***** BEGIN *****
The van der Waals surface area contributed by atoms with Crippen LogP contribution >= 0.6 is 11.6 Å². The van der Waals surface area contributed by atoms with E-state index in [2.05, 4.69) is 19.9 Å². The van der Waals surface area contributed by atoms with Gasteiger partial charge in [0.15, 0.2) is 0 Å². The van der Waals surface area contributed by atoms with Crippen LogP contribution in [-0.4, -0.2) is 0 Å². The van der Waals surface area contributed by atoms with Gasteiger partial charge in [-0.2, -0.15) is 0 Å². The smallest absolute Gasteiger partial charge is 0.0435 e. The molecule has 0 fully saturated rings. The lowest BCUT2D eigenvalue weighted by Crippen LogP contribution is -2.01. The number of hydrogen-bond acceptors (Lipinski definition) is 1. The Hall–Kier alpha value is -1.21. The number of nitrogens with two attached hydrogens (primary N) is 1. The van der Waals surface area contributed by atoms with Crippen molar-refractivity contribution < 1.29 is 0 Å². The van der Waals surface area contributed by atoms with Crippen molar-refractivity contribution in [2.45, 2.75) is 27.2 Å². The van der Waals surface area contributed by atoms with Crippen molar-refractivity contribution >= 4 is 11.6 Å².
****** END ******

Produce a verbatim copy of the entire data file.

The van der Waals surface area contributed by atoms with Crippen LogP contribution >= 0.6 is 11.6 Å². The van der Waals surface area contributed by atoms with E-state index in [2.05, 4.69) is 19.9 Å². The van der Waals surface area contributed by atoms with Gasteiger partial charge in [0.15, 0.2) is 0 Å². The van der Waals surface area contributed by atoms with Crippen LogP contribution in [-0.4, -0.2) is 0 Å². The van der Waals surface area contributed by atoms with Gasteiger partial charge in [-0.2, -0.15) is 0 Å². The smallest absolute Gasteiger partial charge is 0.0435 e. The molecule has 0 fully saturated rings. The lowest BCUT2D eigenvalue weighted by Crippen LogP contribution is -2.01. The number of hydrogen-bond acceptors (Lipinski definition) is 1. The Hall–Kier alpha value is -1.21. The number of nitrogens with two attached hydrogens (primary N) is 1. The van der Waals surface area contributed by atoms with Crippen molar-refractivity contribution < 1.29 is 0 Å². The van der Waals surface area contributed by atoms with Crippen molar-refractivity contribution in [2.45, 2.75) is 27.2 Å². The van der Waals surface area contributed by atoms with Crippen molar-refractivity contribution >= 4 is 11.6 Å².